In Zürich, on way to Berlin, this sign in the main station, roughly translated, says “Long live Life!”. In the pandemic it is an affirmation that all the efforts together to fight the virus are worth it.

Germans generally see fighting the virus as part of everyday life. There are admonitions for masks and social distancing everywhere.  The sign in the photo, an admonition to embrace life, is from the Zürich central station a couple weeks ago, but it could be anywhere.

Masks are required inside and in all public transportation. Cloth masks won’t do. They must be  a high filtration N95 or better mask. In some situations, a disposable, medical grade mask is OK, instead. In open air, usually–but not always–no mask is needed.

The same holds true for dining, where even in a small cafe, you show your vaccination or PCR test to enter, and once inside you fill out a contact tracing form. So far, my passport along with my original (no photocopy!) CDC vaccination card have worked OK, even though once an employee who couldn’t read English took my documents to get the approval of the boss before letting me take a seat.

Another fun example: at the Berliner Ensemble, I saw a stageplay of Günther Grass’ „Die Blechtrommel“ (the Tin Drum). First, I reported for registration an hour early in tent across the alley. There I showed my documents, and then I got a yellow wrist band. After that, I took a seat (unmasked) out front according to where I would later be seated inside.

A street vendor took advantage of the waiting crowd and sold enormous butter-cream-filled pretzels. At last, when the ushers gave the signal, we masked up and began to walk in, cordoned off by seating section so that nobody ever came face-to-face with any other.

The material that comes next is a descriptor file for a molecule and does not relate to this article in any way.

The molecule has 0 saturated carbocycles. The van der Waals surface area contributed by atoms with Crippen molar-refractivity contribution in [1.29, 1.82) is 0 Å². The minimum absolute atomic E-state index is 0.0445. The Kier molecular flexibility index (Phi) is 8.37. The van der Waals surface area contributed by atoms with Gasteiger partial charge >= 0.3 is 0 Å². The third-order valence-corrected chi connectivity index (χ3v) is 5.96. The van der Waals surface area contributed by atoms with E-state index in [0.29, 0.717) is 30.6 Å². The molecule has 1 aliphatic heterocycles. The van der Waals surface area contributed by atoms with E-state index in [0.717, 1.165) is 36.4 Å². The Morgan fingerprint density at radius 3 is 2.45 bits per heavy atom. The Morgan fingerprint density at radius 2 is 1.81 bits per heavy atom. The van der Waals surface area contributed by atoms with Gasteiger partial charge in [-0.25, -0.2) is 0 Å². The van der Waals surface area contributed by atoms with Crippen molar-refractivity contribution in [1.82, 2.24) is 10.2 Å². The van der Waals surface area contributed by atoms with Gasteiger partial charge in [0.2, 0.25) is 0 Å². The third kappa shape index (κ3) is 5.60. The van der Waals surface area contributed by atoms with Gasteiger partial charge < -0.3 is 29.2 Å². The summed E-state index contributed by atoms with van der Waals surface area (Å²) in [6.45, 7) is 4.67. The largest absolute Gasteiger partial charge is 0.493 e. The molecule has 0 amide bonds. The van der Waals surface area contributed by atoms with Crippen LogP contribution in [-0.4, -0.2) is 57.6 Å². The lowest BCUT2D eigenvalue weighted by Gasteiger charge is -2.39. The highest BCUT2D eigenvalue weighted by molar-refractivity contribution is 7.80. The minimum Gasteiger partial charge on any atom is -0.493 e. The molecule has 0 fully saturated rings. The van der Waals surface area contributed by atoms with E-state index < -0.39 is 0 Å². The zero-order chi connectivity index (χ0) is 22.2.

Everyone seems to be taking all of precautions in stride. I have never heard a word of complaint. 

Admiring the Reichstag.

Final rather troubling notes:

Since I have been here in Berlin, the border for foreigners to and from Norway has been closed. I originally was going to fly on SAS from the new Berlin Brandenburg Airport to Oslo to visit a high school chum and his Norwegian wife. However, the delta variant among schoolchildren has caused the Norwegians to take extra precautions.

Also, the regs for getting back into the US require a PCR test even for people who have been fully vaccinated. Those rules might not apply, but I won’t take a chance. As a non-German, I will get a PCR test for between 49 and 105 €, depending on the speed of results.


Lobby of the Intercity Hotel

In Berlin as in other larger German cities I choose the Intercityhotel. The name derives from the high speed (up to 300 km/hr) ICE trains (Intercity Express). This hotel chain is popular among German nationals. The staff is exceedingly friendly. Each hotel is impeccably clean with some luxury items that one would expect only in bigger, more expensive, international chains. The breakfast buffet is always deliciously complete.

The best parts, I think, are that each hotel property is located either in or across the street from a main railway station. No taxi needed. And each guest gets a complimentary pass to the public transportation system for the duration of the stay. In some cases that network of subways, commuter trains, trams, and busses can reach far beyond the city limits. Many times, I have simply selected a route into the suburbs just to see where my Intercityhotel pass would take me.